So maybe I can rephrase my question: what grounds or makes true theories about the relation of the mental to the non-mental? I understand that the non-mental can ground or be said to ground statements about the non-mental. But when we include the mental in our models, it becomes less obvious what makes them true --unless we rank the existence of the mental and the non-mental similarly, etc.
  • Terrapin Station
    4.4k
    My point is that subjectivity contains far more than modelling of the non-mentalmacrosoft

    Yeah, I definitely agree with that.

    Re truth theory, its easiest if I copy/paste a summary of my view, but I need to do it in a bit. I'm on a mobile at the moment.
  • macrosoft
    511


    OK, sounds good. And I should actually do some work that pays the bills.
  • Terrapin Station
    4.4k
    Okay, my truth theory in a nutshell:

    ‘P’ is true for S iff S judges ‘P’ to have relation R to either S’s phenomenal P, and/or S’s stock of previously adjudged true propositions, depending on the relation R. Relation R is whatever truth theory relation S feels is the appropriate one(s)—correspondence, coherence, consensus, pragmatic, etc.

    So in other words, what it is for some proposition, 'P' (quotation marks denoting the proposition literally as a sentence), to be true to some individual, some S, is for the proposition to have the relation R to S's phenomenal P (their phenomenal perception etc. of some state of affairs) or their stock of previously adjudged true propositions, in S's judgment.
  • macrosoft
    511


    I like the flexibility of the relation R. It responds to issue-appropriate uses of the word 'true.' While you gave a few good examples, I suppose we could plausibly differentiate them further. For instance, an individual is likely to have an idiosyncratic, history-dependent assimilation of the coherence theory or the correspondence theory. So we could start by thinking of a slightly different set of relations in each individual, classified by family resemblance. As you might guess, I would just move from the discrete to the continuous. Admittedly it's hard to work with a continuum without discrete categories. I think we maybe move our bodies in the world or play music more or less with a continuous understanding, but language forces us to categorize.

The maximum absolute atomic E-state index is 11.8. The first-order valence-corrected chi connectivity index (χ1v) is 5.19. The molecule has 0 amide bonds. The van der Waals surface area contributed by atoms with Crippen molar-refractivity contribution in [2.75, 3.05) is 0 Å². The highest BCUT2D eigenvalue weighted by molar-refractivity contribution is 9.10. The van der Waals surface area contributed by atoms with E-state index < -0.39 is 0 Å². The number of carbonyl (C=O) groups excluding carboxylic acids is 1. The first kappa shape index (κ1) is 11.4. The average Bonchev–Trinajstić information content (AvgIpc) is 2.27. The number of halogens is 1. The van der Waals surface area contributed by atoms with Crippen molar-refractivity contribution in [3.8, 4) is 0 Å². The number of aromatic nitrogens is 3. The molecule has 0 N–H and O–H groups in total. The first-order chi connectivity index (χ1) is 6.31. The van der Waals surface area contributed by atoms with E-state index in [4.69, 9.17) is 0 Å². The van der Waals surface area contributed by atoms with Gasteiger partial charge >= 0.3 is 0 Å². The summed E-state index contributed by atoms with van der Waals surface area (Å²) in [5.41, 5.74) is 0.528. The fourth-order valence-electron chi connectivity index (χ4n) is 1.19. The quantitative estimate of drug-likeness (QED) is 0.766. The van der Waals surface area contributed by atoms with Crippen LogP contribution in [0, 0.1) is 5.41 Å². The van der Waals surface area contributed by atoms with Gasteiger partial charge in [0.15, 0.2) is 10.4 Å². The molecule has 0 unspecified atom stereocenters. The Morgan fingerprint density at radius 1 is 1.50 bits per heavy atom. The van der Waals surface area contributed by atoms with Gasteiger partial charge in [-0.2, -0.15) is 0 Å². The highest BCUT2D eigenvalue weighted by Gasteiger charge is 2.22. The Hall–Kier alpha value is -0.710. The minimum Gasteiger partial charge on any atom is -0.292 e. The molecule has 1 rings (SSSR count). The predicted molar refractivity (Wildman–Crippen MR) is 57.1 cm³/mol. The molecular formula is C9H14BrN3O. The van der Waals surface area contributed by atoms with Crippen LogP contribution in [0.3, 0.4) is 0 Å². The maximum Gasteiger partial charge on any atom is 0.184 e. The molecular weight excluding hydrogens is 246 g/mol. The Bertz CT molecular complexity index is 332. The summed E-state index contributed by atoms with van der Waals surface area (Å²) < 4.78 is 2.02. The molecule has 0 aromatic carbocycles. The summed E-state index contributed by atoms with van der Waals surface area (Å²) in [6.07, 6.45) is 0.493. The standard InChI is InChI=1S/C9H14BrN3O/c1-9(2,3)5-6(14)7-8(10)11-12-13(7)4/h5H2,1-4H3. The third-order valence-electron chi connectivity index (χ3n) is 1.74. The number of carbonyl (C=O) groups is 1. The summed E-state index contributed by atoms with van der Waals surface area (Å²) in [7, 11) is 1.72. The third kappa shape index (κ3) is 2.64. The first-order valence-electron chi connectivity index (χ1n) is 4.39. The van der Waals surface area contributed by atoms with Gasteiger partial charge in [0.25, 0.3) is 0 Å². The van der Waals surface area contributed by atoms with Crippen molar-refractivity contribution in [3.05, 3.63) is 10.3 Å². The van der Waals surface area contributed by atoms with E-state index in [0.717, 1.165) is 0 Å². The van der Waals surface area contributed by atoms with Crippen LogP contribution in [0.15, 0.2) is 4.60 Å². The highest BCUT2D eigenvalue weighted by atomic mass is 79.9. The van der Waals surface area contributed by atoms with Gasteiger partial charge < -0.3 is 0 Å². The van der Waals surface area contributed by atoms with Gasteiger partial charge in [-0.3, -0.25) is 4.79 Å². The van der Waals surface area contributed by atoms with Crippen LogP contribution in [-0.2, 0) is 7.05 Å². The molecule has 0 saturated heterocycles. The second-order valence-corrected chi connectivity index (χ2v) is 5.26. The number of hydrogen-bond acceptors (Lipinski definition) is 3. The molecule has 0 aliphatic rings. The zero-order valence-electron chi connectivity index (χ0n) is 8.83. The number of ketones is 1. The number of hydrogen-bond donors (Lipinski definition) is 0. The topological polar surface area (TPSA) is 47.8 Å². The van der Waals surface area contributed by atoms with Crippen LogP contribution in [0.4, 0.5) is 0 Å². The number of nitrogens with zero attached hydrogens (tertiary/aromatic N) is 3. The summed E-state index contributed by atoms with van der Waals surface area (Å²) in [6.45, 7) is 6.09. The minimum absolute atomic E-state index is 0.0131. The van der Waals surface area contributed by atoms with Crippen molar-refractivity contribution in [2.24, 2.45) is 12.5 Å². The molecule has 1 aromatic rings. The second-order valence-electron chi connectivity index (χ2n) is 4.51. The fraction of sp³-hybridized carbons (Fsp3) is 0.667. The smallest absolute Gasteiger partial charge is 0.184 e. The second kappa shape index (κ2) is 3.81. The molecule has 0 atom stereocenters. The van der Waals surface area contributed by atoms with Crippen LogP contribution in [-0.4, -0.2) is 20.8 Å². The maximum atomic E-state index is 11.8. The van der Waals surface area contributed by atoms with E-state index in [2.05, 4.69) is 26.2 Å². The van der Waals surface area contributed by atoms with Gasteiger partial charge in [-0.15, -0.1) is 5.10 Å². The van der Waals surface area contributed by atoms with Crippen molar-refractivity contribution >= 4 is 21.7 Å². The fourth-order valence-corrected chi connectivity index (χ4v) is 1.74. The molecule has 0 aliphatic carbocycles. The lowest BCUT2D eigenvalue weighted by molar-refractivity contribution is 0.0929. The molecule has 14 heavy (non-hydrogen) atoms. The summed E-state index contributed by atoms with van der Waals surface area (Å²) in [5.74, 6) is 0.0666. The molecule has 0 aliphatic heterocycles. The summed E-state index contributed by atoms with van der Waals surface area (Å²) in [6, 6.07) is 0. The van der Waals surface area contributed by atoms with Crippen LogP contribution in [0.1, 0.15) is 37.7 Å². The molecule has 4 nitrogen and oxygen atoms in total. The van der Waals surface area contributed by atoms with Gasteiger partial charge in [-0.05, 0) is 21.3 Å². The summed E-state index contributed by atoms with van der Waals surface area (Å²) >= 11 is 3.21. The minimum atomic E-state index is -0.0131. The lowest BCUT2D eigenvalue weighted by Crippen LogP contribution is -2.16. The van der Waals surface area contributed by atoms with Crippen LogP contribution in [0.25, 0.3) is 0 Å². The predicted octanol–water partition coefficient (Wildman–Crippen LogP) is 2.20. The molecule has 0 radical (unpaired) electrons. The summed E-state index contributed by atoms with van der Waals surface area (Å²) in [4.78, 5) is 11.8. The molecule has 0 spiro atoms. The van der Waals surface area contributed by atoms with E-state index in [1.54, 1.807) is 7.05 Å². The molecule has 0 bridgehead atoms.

Do you find it plausible that instead of a few separate relations that we have in practice something more like a continuum? That we clarify 'true' in a sentence by mostly imperfectly categorizing that relation?
  • DiegoT
    76
    are you sure? What is objective then in philosophy? This is my understanding of the word: Objective seems to refer to objects of our mind, images we focus on to manage our behaviour in the world by bearing in mind certain patterns and becoming oblivious to the rest. Therefore, objects of knowledge, action, desire. When two or more people talk about these objects, they need to develop a common language based on experiences that are available to all parties, just to make sure their respective mental objects are similar enough to disregard the differences in each individual mind. Hence, objective knowledge, knowledge shared.
  • DiegoT
    76